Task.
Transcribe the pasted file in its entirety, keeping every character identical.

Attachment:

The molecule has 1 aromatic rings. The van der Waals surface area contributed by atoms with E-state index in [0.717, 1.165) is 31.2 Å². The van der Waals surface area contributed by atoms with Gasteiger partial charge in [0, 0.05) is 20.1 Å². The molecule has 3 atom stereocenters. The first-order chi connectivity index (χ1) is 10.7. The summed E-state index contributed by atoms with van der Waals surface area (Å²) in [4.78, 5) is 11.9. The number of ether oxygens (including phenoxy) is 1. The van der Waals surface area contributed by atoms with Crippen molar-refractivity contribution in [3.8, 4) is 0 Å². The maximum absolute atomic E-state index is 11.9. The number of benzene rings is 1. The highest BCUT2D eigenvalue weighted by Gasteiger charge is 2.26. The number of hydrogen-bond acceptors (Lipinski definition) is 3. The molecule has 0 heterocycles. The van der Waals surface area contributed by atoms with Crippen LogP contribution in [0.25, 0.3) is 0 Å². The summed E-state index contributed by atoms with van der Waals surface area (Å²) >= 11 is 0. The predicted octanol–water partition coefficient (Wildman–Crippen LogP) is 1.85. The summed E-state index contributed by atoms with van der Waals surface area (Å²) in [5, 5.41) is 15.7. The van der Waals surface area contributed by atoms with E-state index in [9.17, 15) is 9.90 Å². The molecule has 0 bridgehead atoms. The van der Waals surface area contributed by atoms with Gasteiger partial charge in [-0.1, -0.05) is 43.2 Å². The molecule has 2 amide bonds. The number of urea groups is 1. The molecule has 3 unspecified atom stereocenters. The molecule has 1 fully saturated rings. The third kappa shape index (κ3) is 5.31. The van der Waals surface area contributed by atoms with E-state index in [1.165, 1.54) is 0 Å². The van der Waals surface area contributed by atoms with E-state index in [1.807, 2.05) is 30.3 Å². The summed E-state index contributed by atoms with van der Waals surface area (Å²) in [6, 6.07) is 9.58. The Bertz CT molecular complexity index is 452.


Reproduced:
The molecule has 1 aromatic rings. The van der Waals surface area contributed by atoms with E-state index in [0.717, 1.165) is 31.2 Å². The van der Waals surface area contributed by atoms with Gasteiger partial charge in [0, 0.05) is 20.1 Å². The molecule has 3 atom stereocenters. The first-order chi connectivity index (χ1) is 10.7. The summed E-state index contributed by atoms with van der Waals surface area (Å²) in [4.78, 5) is 11.9. The number of ether oxygens (including phenoxy) is 1. The van der Waals surface area contributed by atoms with Crippen molar-refractivity contribution in [3.8, 4) is 0 Å². The maximum absolute atomic E-state index is 11.9. The number of benzene rings is 1. The highest BCUT2D eigenvalue weighted by Gasteiger charge is 2.26. The number of hydrogen-bond acceptors (Lipinski definition) is 3. The molecule has 0 heterocycles. The van der Waals surface area contributed by atoms with Crippen LogP contribution in [0.25, 0.3) is 0 Å². The summed E-state index contributed by atoms with van der Waals surface area (Å²) >= 11 is 0. The predicted octanol–water partition coefficient (Wildman–Crippen LogP) is 1.85. The summed E-state index contributed by atoms with van der Waals surface area (Å²) in [5, 5.41) is 15.7. The van der Waals surface area contributed by atoms with E-state index in [9.17, 15) is 9.90 Å². The molecule has 0 bridgehead atoms. The van der Waals surface area contributed by atoms with Gasteiger partial charge in [-0.1, -0.05) is 43.2 Å². The molecule has 2 amide bonds. The number of urea groups is 1. The molecule has 3 unspecified atom stereocenters. The molecule has 1 fully saturated rings. The third kappa shape index (κ3) is 5.31. The van der Waals surface area contributed by atoms with E-state index in [1.165, 1.54) is 0 Å². The van der Waals surface area contributed by atoms with E-state index in [1.807, 2.05) is 30.3 Å². The summed E-state index contributed by atoms with van der Waals surface area (Å²) in [6, 6.07) is 9.58. The Bertz CT molecular complexity index is 452.